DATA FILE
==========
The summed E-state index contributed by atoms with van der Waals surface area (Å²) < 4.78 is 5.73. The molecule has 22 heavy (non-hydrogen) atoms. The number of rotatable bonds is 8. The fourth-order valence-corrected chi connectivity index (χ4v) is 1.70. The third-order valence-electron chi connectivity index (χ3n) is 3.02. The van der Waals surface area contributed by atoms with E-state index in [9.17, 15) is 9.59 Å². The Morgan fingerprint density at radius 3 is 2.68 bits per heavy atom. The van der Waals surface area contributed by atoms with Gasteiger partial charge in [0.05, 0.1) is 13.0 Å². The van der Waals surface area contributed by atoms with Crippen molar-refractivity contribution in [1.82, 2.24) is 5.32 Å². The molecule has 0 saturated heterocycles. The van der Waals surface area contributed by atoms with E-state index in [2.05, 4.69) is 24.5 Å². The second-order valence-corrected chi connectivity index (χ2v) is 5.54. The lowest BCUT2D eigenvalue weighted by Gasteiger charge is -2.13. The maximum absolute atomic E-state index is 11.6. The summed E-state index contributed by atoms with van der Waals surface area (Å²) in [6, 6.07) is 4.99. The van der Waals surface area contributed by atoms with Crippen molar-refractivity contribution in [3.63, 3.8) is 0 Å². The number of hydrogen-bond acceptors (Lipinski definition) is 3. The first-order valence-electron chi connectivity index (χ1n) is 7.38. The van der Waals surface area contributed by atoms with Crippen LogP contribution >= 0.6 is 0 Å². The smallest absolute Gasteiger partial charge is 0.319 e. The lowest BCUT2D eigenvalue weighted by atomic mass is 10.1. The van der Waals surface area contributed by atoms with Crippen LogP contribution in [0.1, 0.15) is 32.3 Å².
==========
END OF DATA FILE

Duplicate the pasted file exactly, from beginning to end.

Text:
The summed E-state index contributed by atoms with van der Waals surface area (Å²) < 4.78 is 5.73. The molecule has 22 heavy (non-hydrogen) atoms. The number of rotatable bonds is 8. The fourth-order valence-corrected chi connectivity index (χ4v) is 1.70. The third-order valence-electron chi connectivity index (χ3n) is 3.02. The van der Waals surface area contributed by atoms with E-state index in [9.17, 15) is 9.59 Å². The Morgan fingerprint density at radius 3 is 2.68 bits per heavy atom. The van der Waals surface area contributed by atoms with Gasteiger partial charge in [0.05, 0.1) is 13.0 Å². The van der Waals surface area contributed by atoms with Crippen molar-refractivity contribution in [1.82, 2.24) is 5.32 Å². The molecule has 0 saturated heterocycles. The van der Waals surface area contributed by atoms with E-state index in [2.05, 4.69) is 24.5 Å². The second-order valence-corrected chi connectivity index (χ2v) is 5.54. The lowest BCUT2D eigenvalue weighted by Gasteiger charge is -2.13. The maximum absolute atomic E-state index is 11.6. The summed E-state index contributed by atoms with van der Waals surface area (Å²) in [6, 6.07) is 4.99. The van der Waals surface area contributed by atoms with Crippen molar-refractivity contribution in [3.63, 3.8) is 0 Å². The number of hydrogen-bond acceptors (Lipinski definition) is 3. The first-order valence-electron chi connectivity index (χ1n) is 7.38. The van der Waals surface area contributed by atoms with Crippen LogP contribution >= 0.6 is 0 Å². The smallest absolute Gasteiger partial charge is 0.319 e. The lowest BCUT2D eigenvalue weighted by atomic mass is 10.1. The van der Waals surface area contributed by atoms with Crippen LogP contribution in [0.1, 0.15) is 32.3 Å².